Fan Fic Terminology By Sarah Lehman

Categories: Hellos With Fellows, Sarah Lehman

Fan Fic Terminology By Sarah Lehman

Originally, I was considering either going over some of the more common types of fan fiction or list some more examples of book-based fan fics. However, I feel that a list of terms often used by fan fic writers would help you understand future articles. Below are some common words and phrases you will probably run across while exploring the fan fic world:
-Fandom: The collective name for fans of a particular franchise; ex. the Lord of the Rings fandom consists of fans of the Lord of the Rings trilogy and its spinoffs.
-Canon: The original story or series that the fan fic is based on.
-Fanon: An idea commonly believed by fans, but neither confirmed nor denied by the creator(s). Derived from ‘fan’ and canon’.
-Headcanon: A particular fan’s personal beliefs about certain parts of canon material, such as one character’s relationship with another. May become fanon if enough fans share the idea.
-One True Pairing (OTP): An author’s preferred romantic pairing. Sometimes expanded to a larger bonding. For example, OT3 would be a romance among 3 people.
-Mary Sue: An original character, often based on the author of a fan fic, who lacks any major flaws and/or acts as a way for the author to play out a fantasy. Mary Sue characters usually become romantically involved with a canon character.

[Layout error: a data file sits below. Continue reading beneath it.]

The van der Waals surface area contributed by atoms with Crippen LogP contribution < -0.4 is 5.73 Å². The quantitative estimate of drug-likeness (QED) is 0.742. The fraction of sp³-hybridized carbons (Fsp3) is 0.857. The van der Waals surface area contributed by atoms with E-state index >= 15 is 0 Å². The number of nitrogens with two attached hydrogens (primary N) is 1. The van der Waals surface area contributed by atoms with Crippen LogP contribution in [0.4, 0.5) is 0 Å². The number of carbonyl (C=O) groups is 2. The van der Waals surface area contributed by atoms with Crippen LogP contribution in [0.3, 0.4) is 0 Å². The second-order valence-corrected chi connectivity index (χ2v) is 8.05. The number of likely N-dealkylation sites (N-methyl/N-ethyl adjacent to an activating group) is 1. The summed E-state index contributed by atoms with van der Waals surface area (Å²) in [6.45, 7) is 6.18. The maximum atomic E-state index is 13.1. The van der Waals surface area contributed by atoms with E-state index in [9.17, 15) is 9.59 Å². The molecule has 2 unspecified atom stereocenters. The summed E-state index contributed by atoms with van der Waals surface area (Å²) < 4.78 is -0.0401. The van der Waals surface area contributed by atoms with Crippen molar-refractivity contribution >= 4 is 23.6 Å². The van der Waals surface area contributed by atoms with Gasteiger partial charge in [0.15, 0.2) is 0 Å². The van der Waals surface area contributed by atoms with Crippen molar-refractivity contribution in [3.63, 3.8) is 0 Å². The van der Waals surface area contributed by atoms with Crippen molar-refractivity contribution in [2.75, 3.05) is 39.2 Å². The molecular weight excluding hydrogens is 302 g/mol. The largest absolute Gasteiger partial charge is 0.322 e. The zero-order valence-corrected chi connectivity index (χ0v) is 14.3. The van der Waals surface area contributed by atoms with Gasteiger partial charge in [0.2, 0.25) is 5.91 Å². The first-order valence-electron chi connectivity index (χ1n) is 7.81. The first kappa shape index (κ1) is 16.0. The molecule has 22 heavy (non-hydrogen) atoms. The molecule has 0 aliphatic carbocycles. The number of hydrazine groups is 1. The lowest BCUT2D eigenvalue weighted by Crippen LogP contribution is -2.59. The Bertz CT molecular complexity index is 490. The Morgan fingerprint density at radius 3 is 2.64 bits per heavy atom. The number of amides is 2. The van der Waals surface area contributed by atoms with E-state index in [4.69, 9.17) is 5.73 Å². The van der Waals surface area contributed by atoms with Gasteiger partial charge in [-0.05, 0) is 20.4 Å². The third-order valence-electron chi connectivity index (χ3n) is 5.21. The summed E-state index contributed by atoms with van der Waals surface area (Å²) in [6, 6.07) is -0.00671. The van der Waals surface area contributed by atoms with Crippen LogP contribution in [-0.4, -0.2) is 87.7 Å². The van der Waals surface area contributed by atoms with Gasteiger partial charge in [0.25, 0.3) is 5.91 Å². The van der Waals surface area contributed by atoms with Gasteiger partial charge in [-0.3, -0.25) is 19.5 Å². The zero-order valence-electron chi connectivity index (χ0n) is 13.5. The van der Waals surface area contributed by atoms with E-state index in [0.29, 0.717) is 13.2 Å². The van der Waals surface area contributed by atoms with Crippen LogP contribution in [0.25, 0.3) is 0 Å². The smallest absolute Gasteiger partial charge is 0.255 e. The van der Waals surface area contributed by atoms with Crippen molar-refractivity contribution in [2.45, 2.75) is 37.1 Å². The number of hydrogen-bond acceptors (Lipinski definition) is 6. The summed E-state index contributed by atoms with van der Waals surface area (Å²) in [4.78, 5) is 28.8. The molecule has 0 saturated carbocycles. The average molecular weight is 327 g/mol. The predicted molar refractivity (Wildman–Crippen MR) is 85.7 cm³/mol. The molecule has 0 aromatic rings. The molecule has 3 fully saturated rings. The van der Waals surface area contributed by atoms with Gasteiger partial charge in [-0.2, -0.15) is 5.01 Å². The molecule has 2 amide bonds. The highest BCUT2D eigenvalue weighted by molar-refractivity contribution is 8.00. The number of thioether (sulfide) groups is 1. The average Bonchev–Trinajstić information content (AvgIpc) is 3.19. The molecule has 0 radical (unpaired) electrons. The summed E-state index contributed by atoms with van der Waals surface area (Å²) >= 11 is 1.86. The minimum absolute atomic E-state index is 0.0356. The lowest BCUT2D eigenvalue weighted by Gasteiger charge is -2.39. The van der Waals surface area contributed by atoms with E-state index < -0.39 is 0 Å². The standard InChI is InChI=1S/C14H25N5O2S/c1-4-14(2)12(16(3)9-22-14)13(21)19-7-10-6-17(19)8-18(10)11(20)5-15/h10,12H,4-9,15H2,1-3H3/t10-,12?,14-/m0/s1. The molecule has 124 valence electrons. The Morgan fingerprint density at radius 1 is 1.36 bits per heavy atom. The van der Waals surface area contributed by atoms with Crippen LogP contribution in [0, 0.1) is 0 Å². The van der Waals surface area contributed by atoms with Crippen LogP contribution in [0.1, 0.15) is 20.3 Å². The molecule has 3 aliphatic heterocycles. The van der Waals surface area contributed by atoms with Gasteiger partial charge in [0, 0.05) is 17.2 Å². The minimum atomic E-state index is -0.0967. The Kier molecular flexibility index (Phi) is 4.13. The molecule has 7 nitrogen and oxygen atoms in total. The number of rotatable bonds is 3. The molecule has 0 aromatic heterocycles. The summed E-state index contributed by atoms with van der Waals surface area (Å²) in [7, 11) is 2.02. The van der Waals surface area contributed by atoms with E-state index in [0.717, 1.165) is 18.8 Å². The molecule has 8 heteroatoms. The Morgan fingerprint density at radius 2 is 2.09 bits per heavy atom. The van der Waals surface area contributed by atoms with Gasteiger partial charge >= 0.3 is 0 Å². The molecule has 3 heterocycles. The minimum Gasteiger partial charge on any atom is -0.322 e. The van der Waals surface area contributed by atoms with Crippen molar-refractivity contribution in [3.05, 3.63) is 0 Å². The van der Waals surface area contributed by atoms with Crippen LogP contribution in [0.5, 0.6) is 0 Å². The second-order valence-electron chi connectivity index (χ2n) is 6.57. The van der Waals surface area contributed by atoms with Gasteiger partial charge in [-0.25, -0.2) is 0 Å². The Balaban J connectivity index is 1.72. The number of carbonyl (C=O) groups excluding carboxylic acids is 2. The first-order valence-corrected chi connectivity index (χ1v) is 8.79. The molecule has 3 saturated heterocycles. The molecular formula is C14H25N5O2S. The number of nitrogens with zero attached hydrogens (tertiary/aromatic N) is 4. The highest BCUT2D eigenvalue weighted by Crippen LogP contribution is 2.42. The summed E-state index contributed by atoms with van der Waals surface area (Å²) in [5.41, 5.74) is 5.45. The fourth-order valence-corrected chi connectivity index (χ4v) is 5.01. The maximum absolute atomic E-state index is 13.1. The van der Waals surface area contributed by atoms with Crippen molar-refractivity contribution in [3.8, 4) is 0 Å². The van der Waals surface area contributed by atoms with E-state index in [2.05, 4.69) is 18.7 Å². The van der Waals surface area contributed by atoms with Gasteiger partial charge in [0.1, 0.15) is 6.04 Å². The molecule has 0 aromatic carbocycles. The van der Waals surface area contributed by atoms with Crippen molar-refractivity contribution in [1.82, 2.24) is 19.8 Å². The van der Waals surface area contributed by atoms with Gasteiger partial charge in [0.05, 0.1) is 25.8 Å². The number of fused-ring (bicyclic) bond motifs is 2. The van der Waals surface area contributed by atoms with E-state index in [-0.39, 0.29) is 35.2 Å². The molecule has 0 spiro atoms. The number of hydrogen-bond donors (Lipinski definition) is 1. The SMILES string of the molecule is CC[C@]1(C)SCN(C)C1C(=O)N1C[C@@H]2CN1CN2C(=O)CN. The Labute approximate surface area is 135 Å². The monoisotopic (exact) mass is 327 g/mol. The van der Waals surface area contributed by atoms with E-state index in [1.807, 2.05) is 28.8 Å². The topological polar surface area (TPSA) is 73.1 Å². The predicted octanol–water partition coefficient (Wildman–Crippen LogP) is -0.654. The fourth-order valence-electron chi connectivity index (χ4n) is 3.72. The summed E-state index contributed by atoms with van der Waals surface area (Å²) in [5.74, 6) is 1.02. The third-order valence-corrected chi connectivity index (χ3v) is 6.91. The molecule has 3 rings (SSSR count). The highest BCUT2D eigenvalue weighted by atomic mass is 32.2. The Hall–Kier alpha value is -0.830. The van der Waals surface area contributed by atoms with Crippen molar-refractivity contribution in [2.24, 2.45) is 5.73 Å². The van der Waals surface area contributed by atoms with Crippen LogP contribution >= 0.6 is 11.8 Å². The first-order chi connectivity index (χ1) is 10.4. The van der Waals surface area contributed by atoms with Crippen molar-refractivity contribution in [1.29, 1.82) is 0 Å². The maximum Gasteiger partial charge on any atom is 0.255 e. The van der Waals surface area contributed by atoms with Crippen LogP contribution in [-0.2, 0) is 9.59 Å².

-Author’s Note (A/N): A direct message from the author to the readers, usually found at the beginning or end of a story/chapter.
-Trigger Warning (TW): Used to warn people about certain types of sensitive content, such as drug abuse or high levels of violence.
-Real Person Fic (RPF): A fan fic written about real people rather than fictional characters, usually focused on actors, musicians, or other celebrities.
While these are among the most common terms used by fan fic authors and readers, they are by no means the only ones. Some fandoms have their own terms, such as various ‘ship names’—fan-created names for romantic pairings. Also, there are some terms that go into sensitive areas and/or are more frequently found in NSFW (not safe for work) stories, so I feel it would be best not to discuss them here. Fortunately, there are lots of places to learn other words!

 

Until next time, stay tuned!

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